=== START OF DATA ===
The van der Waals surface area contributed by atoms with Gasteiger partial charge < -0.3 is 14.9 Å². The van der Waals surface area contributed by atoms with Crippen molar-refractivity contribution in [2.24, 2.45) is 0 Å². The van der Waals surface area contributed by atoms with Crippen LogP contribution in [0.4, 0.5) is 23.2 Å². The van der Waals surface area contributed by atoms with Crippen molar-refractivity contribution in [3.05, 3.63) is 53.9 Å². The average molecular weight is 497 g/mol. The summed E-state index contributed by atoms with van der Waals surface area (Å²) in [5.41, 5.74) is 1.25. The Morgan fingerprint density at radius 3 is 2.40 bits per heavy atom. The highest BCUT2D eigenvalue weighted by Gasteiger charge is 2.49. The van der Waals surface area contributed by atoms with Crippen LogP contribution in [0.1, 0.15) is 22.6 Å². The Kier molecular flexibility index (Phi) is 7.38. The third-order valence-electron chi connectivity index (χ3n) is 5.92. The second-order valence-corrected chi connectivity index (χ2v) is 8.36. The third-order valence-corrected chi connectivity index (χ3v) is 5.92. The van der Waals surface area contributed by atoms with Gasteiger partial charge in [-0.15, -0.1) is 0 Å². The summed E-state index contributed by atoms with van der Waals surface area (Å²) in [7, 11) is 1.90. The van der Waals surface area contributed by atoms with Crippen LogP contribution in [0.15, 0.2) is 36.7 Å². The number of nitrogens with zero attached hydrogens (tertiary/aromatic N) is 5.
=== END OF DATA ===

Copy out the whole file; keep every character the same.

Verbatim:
The van der Waals surface area contributed by atoms with Gasteiger partial charge < -0.3 is 14.9 Å². The van der Waals surface area contributed by atoms with Crippen molar-refractivity contribution in [2.24, 2.45) is 0 Å². The van der Waals surface area contributed by atoms with Crippen LogP contribution in [0.4, 0.5) is 23.2 Å². The van der Waals surface area contributed by atoms with Crippen molar-refractivity contribution in [3.05, 3.63) is 53.9 Å². The average molecular weight is 497 g/mol. The summed E-state index contributed by atoms with van der Waals surface area (Å²) in [5.41, 5.74) is 1.25. The Morgan fingerprint density at radius 3 is 2.40 bits per heavy atom. The highest BCUT2D eigenvalue weighted by Gasteiger charge is 2.49. The van der Waals surface area contributed by atoms with Crippen LogP contribution in [0.1, 0.15) is 22.6 Å². The Kier molecular flexibility index (Phi) is 7.38. The third-order valence-electron chi connectivity index (χ3n) is 5.92. The second-order valence-corrected chi connectivity index (χ2v) is 8.36. The third-order valence-corrected chi connectivity index (χ3v) is 5.92. The van der Waals surface area contributed by atoms with Gasteiger partial charge in [-0.15, -0.1) is 0 Å². The summed E-state index contributed by atoms with van der Waals surface area (Å²) in [7, 11) is 1.90. The van der Waals surface area contributed by atoms with Crippen LogP contribution in [0.15, 0.2) is 36.7 Å². The number of nitrogens with zero attached hydrogens (tertiary/aromatic N) is 5.